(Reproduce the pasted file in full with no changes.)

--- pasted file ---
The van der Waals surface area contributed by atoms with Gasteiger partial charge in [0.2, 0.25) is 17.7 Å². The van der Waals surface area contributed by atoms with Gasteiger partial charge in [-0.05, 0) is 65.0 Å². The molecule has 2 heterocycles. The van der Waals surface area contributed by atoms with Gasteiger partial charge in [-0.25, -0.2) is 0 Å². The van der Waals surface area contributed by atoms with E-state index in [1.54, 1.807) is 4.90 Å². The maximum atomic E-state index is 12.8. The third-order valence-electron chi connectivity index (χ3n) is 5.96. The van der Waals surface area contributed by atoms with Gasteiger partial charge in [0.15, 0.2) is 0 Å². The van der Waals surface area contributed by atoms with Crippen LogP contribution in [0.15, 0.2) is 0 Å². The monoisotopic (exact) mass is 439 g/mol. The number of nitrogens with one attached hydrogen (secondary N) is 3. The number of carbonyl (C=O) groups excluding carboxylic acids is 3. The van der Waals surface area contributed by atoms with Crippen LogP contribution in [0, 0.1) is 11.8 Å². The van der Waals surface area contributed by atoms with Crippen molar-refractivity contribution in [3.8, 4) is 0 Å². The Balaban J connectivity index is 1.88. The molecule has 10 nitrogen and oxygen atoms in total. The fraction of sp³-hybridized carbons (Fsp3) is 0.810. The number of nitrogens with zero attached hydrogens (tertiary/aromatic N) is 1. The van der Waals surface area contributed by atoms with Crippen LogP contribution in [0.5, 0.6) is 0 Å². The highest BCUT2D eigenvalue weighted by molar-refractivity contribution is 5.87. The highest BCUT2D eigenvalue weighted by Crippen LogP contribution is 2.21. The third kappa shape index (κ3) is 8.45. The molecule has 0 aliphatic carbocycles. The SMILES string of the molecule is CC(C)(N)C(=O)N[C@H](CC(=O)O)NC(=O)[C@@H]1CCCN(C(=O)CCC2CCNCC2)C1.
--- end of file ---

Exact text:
The van der Waals surface area contributed by atoms with Gasteiger partial charge in [0.2, 0.25) is 17.7 Å². The van der Waals surface area contributed by atoms with Gasteiger partial charge in [-0.05, 0) is 65.0 Å². The molecule has 2 heterocycles. The van der Waals surface area contributed by atoms with Gasteiger partial charge in [-0.25, -0.2) is 0 Å². The van der Waals surface area contributed by atoms with E-state index in [1.54, 1.807) is 4.90 Å². The maximum atomic E-state index is 12.8. The third-order valence-electron chi connectivity index (χ3n) is 5.96. The van der Waals surface area contributed by atoms with Gasteiger partial charge in [0.15, 0.2) is 0 Å². The van der Waals surface area contributed by atoms with Crippen LogP contribution in [0.15, 0.2) is 0 Å². The monoisotopic (exact) mass is 439 g/mol. The number of nitrogens with one attached hydrogen (secondary N) is 3. The number of carbonyl (C=O) groups excluding carboxylic acids is 3. The van der Waals surface area contributed by atoms with Crippen LogP contribution in [0, 0.1) is 11.8 Å². The van der Waals surface area contributed by atoms with Crippen molar-refractivity contribution in [3.8, 4) is 0 Å². The Balaban J connectivity index is 1.88. The molecule has 10 nitrogen and oxygen atoms in total. The fraction of sp³-hybridized carbons (Fsp3) is 0.810. The number of nitrogens with zero attached hydrogens (tertiary/aromatic N) is 1. The van der Waals surface area contributed by atoms with Crippen LogP contribution in [0.5, 0.6) is 0 Å². The highest BCUT2D eigenvalue weighted by molar-refractivity contribution is 5.87. The highest BCUT2D eigenvalue weighted by Crippen LogP contribution is 2.21. The third kappa shape index (κ3) is 8.45. The molecule has 0 aliphatic carbocycles. The SMILES string of the molecule is CC(C)(N)C(=O)N[C@H](CC(=O)O)NC(=O)[C@@H]1CCCN(C(=O)CCC2CCNCC2)C1.